appropriate legal framework that is fair to authors and copyright owners as well as good-faith users might look like. It then addresses the use of orphan work items on an occasional or caseby-case basis and highlights how the legal landscape has changed over the past four years. As basic background for the following comments, please bear in mind the U.S. Supreme Court's definition of the purpose and objective of copyright as the "means by which an important Public Purpose may be achieved.... The monopoly created by copyright...rewards the individual author in order to benefit the public".1 The public is intended to be the prime beneficiary of copyright laws, and this benefit is realized when the public is provided with access to information. Therefore, the public ­ including UC's students, faculty, and staff as well as the people of California for whom we hold our collections in trust ­ stands to be either the true loser or winner in the dispute over how to resolve the orphan works problem. The vital role played by academic and research libraries in this process, as institutions that collect, preserve, and share knowledge with the public, cannot be overstated. Mass Digitization: More than Books The UC libraries have taken a leadership role in developing and harnessing technology in support of new and innovative forms of scholarly communication and inquiry, including in individual and collaborative mass-digitization projects. In the context of orphan works, "mass digitization" encompasses all forms of systematic and/or programmatic digitization in which libraries and other non-profit archival and CULTURAL HERITAGE institutions engage. Examples include digitization for purposes of preservation, access, and discoverability; scan-on-demand services provided to individual users for personal research purposes (the digital analog of library photoduplication services allowed under Section 108); and other types of digitization routinely engaged in by libraries and archives to fulfill their educational and public service missions (e.g., Calisphere2). A "Bright Line" Definition of Mass Digitization Is Unnecessary The current Glossary of Archival and Records Terminology, published by the Society of American Archivists and viewed as the de-facto glossary for the U.S. profession, contains no definition of "mass digitization." We believe that it is not possible, nor is it necessary, to adopt a strict "bright line" definition. Rather, the relevant inquiry should be whether it is practical or appropriate to conduct an item-by-item diligent search. As used here, the definition of mass digitization includes all forms of library digitization that are undertaken systematically for programmatic reasons fundamental to the educational, research, and public service mission for 1 Harper and Row v Nation, 471 U.S. 539, 549 6 (1985) 2 The contents of Calisphere (http://www.calisphere.universityofcalifornia.edu), a public gateway to more than 220,000 digitized primary sources from hundreds of libraries and cultural heritage institutions throughout the state, reveal California's diverse history and culture and its role in national and world history. This UC public service project is designed to support the K-12 curriculum in California as well as the university's undergraduate programs and to foster civic engagement among California's citizens. Many of its non-UC contents were digitized under the auspices of the California State Library, through the LSTA-funded Local History Digital Resources Project. Liberal takedown policies complemented by readily accessible contact information and a clear process for responding to user inquires are a common feature on this and other websites of UC libraries' digitized collections and provide an avenue for interested parties to engage with us about rights statuses. 2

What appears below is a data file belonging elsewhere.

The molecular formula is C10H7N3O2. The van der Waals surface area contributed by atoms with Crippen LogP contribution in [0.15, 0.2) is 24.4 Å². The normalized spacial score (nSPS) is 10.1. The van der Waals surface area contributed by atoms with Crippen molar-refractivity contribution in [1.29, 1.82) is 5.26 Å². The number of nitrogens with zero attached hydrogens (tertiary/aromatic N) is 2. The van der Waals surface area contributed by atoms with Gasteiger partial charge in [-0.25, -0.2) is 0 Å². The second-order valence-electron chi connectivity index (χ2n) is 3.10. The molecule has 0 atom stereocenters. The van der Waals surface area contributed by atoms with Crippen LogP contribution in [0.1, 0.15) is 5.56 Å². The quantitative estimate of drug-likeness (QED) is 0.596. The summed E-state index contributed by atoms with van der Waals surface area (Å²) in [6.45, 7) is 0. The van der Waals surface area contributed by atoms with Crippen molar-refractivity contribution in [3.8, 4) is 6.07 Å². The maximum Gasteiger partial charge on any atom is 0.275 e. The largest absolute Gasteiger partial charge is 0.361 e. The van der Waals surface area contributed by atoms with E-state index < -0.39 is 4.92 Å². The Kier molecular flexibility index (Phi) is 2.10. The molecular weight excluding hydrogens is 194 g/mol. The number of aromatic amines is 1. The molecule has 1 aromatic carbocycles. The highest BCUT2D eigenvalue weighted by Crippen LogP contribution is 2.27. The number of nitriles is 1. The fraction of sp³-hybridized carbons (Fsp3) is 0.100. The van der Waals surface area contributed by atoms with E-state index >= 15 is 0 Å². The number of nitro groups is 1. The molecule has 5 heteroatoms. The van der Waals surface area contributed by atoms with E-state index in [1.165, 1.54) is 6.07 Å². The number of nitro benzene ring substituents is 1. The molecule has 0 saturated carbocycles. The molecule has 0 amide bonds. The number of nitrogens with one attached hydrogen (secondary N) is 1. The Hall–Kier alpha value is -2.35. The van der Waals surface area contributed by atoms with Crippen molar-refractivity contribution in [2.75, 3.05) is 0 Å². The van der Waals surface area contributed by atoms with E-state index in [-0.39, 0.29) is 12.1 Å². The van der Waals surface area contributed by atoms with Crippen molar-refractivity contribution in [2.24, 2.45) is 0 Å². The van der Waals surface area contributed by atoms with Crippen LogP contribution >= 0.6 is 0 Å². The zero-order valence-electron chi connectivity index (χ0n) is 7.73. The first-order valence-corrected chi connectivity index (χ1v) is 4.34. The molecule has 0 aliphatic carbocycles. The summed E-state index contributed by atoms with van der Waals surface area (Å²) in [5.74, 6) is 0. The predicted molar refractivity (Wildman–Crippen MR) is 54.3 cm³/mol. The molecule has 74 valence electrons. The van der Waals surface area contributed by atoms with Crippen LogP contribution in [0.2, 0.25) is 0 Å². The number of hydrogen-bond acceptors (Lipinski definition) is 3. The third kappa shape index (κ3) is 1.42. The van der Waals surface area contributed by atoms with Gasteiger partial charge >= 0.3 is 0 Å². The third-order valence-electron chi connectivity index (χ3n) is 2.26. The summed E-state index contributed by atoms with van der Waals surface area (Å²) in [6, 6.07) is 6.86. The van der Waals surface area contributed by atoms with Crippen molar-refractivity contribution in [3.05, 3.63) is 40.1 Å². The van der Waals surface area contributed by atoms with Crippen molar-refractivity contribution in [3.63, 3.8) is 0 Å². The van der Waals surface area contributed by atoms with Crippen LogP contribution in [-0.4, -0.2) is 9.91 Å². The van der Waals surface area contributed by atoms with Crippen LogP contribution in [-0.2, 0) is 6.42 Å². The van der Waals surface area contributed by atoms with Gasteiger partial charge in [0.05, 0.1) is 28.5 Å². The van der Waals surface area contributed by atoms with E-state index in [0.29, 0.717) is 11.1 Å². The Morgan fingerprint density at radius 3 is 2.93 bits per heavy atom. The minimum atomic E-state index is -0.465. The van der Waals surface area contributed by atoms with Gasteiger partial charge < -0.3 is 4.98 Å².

which libraries have amassed and stewarded over very long timeframes the millions of holdings that constitute the record of human intellectual achievement--purposes which can only be fulfilled by adopting scalable procedures that operate on the basis of collection-level judgments and best practices. Orphan Works in the Context of Mass Digitization The topic of orphan works is of critical importance to the UC libraries and to all academic and research libraries and archives, which play a unique and vital role in providing long-term preservation of and access to knowledge. Academic and research libraries in particular are integral to higher education, supporting teaching, learning, and research as well as the creation and broadest possible dissemination of knowledge. New technologies offer libraries the opportunity to more broadly and effectively fulfill their primary role of curating and providing access to their collections. For example, academic and research libraries routinely utilize digital technologies to support teaching and research by providing digital and remote access to resources that previously were accessible only to those with the time and means to travel to the particular library, archive, or special collection that owned them. Almost all academic and research libraries contain numerous3 items likely to be orphan works in their collections and archives. If a library is unable to determine or locate the copyright holder of a work under copyright (or whose copyright status is undetermined), then the library must either restrict access to and use of the item or apply a fair use analysis. As the Notice of Inquiry recognizes, even good-faith users can be thwarted in their efforts to achieve the purpose and objective of copyright if the law creates undue barriers to socially beneficial uses of protected works. A Collection-level Assessment Best Serves the Purpose of Copyright In the realm of library archives and special collections, the ability to digitize entire collections and keep all of the materials of a creator or collector together both preserves the original material and provides the context necessary for thorough research and complete understanding of the collection's subject. The interrelatedness of materials within collections conveys information about the creator or collection that goes beyond the information contained in each individual object alone. Thus, an entire collection, when viewed as a whole, can reveal new insights--the very meaning of the phrase "the whole is greater than the sum of its parts." Being forced to digitize only selected items, based on the uncertainty of copyright, significantly muddles the provenance for the digital items available, eviscerating valuable context and diminishing the 3 John Wilkin. (2011). Bibliographic Indeterminacy and the Scale of the Problems and Opportunities of "Rights" in Digital Collection Building. See http://www.clir.org/pubs/ruminations/01wilkin. In conclusion, Wilkin notes "the body of orphan works--works whose right holders we cannot locate---is likely to be extremely large, and perhaps the largest body of materials. If the guesses made here are right, 50% of the volumes will be orphan works." See also Copyright Office Report on Orphan Works (2006). In the conclusion the report states, "the orphan works problem is real and the orphan work problem is elusive to quantify and describe comprehensively." In addition, similar estimates of the number of orphan work held in libraries and archives exist outside of the United States. In 2006 the British Library estimated "the extent of the orphan work problem would cause a major challenge to the creation of an online digital library of European Cultural heritage and while estimates of the size of orphans works problem vary, it is generally held to be extensive. Libraries estimate that between 10 and 40 percent of written material in their collections is orphaned." Intellectual Property: a balance. British Library Manifesto, September 2006, http://www.bl.uk/news/pdf/ipmanifesto.pdf (point 5) 3